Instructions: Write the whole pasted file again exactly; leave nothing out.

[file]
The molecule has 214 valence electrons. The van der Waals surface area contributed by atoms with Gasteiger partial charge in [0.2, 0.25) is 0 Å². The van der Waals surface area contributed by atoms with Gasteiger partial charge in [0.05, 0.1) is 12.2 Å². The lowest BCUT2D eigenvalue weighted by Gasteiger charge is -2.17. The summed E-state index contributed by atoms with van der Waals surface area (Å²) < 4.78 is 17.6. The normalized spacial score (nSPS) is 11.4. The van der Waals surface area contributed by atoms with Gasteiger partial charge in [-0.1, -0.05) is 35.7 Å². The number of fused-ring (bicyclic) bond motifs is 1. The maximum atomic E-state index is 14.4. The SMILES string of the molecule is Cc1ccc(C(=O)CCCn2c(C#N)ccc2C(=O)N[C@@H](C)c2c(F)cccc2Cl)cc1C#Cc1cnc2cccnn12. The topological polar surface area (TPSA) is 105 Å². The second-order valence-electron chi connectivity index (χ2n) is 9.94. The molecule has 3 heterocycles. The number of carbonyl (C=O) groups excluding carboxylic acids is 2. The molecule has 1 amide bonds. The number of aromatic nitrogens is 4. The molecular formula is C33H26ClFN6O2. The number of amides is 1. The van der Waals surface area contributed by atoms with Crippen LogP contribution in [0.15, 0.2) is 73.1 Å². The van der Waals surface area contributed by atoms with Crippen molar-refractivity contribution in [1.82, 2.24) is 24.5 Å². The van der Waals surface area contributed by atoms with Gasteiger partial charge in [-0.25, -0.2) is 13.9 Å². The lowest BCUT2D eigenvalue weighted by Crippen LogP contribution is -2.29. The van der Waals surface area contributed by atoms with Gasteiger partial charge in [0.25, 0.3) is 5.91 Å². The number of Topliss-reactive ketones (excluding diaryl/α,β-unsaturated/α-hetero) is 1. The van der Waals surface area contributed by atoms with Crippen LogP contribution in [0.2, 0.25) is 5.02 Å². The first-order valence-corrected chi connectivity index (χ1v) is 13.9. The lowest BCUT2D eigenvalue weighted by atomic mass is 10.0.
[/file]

The molecule has 214 valence electrons. The van der Waals surface area contributed by atoms with Gasteiger partial charge in [0.2, 0.25) is 0 Å². The van der Waals surface area contributed by atoms with Gasteiger partial charge in [0.05, 0.1) is 12.2 Å². The lowest BCUT2D eigenvalue weighted by Gasteiger charge is -2.17. The summed E-state index contributed by atoms with van der Waals surface area (Å²) < 4.78 is 17.6. The normalized spacial score (nSPS) is 11.4. The van der Waals surface area contributed by atoms with Gasteiger partial charge in [-0.1, -0.05) is 35.7 Å². The number of fused-ring (bicyclic) bond motifs is 1. The maximum atomic E-state index is 14.4. The SMILES string of the molecule is Cc1ccc(C(=O)CCCn2c(C#N)ccc2C(=O)N[C@@H](C)c2c(F)cccc2Cl)cc1C#Cc1cnc2cccnn12. The topological polar surface area (TPSA) is 105 Å². The second-order valence-electron chi connectivity index (χ2n) is 9.94. The molecule has 3 heterocycles. The number of carbonyl (C=O) groups excluding carboxylic acids is 2. The molecule has 1 amide bonds. The number of aromatic nitrogens is 4. The molecular formula is C33H26ClFN6O2. The number of amides is 1. The van der Waals surface area contributed by atoms with Crippen LogP contribution in [0.15, 0.2) is 73.1 Å². The van der Waals surface area contributed by atoms with Crippen molar-refractivity contribution in [1.82, 2.24) is 24.5 Å². The van der Waals surface area contributed by atoms with Gasteiger partial charge in [-0.25, -0.2) is 13.9 Å². The lowest BCUT2D eigenvalue weighted by Crippen LogP contribution is -2.29. The van der Waals surface area contributed by atoms with Gasteiger partial charge in [0.25, 0.3) is 5.91 Å². The number of Topliss-reactive ketones (excluding diaryl/α,β-unsaturated/α-hetero) is 1. The van der Waals surface area contributed by atoms with Crippen LogP contribution in [0.2, 0.25) is 5.02 Å². The first-order valence-corrected chi connectivity index (χ1v) is 13.9. The lowest BCUT2D eigenvalue weighted by atomic mass is 10.0.